Review by Mark Lambert
Vol. 13, No. 1 April 2009
 Given a tagline of “the time for revenge has come,” viewers of Pierre Morel’s film Taken, should have an idea of what to expect. Indeed the film is a gritty montage of a father’s pursuit to retrieve his daughter from kidnappers. What follows is the director’s delineation of good vs. evil and a slew of sympathetic violence. The violence is capable of provoking both the consent of the audience and such comments as this from an IMDB.com review: “Although homicide is wrong, death was never more satisfying to watch.”1
 Bryan Mills (Liam Neeson) is a recently retired government agent. He is also a devoted and well-meaning father, despite the havoc his former career wrecked upon his family. His efforts to redeem himself with his ex-wife (Famke Janssen) and his daughter Kim (Maggie Grace) are awkward and consistently thwarted. Kim and her cousin Amanda, naïvely venture to Paris alone and upon arrival, whilst on the phone with her father, Kim witnesses the kidnapping of Amanda and is soon taken herself. The two become victims of sex trafficking and are destined for a fate of induced drug addiction, prostitution, and ultimately death. Equipped with what little information, Kim was able to provide enough information to her father before her capture. With his unique set of skills, and a merciless determination, Bryan sets off for Paris on a quest to save his daughter.
 Taken is a film focused upon the conflict of good vs. evil. Innocence is endangered by evil: it is noted that Bryan’s daughter is “pure,” or a virgin, and adverse to the wild ways of Amanda. Taken leaves no doubt about the immorality of the kidnappers: much of the film is difficult to watch as sex trafficking is a ghastly depravation of humanity. The film also demonstrates the corruption of law enforcement leaving Bryan (a mass murderer) as the only possible savior for the salvation of the innocent girl.
 Bryan single-handedly massacres his way to his daughter, executing all in his path for whom had responsibility in the kidnapping. Bryan shoots the wife of a corrupt officer in order to extract information. Before that, Bryan brutally tortures the key kidnapper and after obtaining necessary information, proceeds to fatally electrocute the man. This particular scene is striking in the amount of sympathy that the director manages to produce with the audience for Bryan - audience members at my viewing applauded!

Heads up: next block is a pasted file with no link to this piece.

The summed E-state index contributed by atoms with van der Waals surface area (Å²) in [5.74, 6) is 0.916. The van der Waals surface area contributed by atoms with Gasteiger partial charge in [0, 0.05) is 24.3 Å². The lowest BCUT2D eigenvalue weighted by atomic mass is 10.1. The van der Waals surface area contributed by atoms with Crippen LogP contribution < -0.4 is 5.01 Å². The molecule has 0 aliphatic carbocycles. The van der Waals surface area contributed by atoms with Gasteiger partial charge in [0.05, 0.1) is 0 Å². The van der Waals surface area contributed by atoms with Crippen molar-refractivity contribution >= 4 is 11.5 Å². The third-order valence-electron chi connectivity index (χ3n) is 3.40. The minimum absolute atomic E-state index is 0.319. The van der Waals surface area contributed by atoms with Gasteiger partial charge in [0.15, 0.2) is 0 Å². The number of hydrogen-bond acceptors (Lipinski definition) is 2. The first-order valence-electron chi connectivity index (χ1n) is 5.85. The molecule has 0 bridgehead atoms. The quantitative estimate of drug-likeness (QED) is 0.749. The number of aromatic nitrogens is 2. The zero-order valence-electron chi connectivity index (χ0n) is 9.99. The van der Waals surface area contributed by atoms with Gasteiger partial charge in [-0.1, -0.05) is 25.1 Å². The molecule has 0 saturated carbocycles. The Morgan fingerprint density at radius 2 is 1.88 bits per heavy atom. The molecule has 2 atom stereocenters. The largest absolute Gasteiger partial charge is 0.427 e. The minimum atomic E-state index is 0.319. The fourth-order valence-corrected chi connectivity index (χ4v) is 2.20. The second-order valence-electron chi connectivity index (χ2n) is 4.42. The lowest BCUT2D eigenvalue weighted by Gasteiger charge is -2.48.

Eventually, because of his merciless means, Bryan is able to save Kim. The pair returns to California safely with Bryan redeemed of his past failures and rewarded by a renewed relationship with his daughter. This is a curious ending. While it is clear that the only possible savior for Kim is the fallen character of Bryan, and the necessary method of salvation is violence - including torture, there still occurs a saturation of sin, or an affective violence. Through his efforts, the savior absorbs the consequences of sin and violence and in a sacrifice, purges the innocent of that violence and impurity by removing it by physically leaving it behind. Bryan has to shed his own blood, but somehow he is permitted to leave the violence and destruction in Paris and return to California as a hero.
 In Taken, Bryan by means of murder and torture, rescues numerous girls from the clutches of sex traffickers, and becomes a hero by doing so; the film should thus inspire dialogue and debate concerning the matters of evil and violence. Morel seems to condone a message that violence - no matter to what degree - against evil and evil-doers is entirely justified. Perhaps a parallel may be drawn with the Old Testament Judges and Joshua - figures who are permitted by God to commit otherwise genocidal acts against people posited as entirely evil.
Journal of Religion and Film 2009
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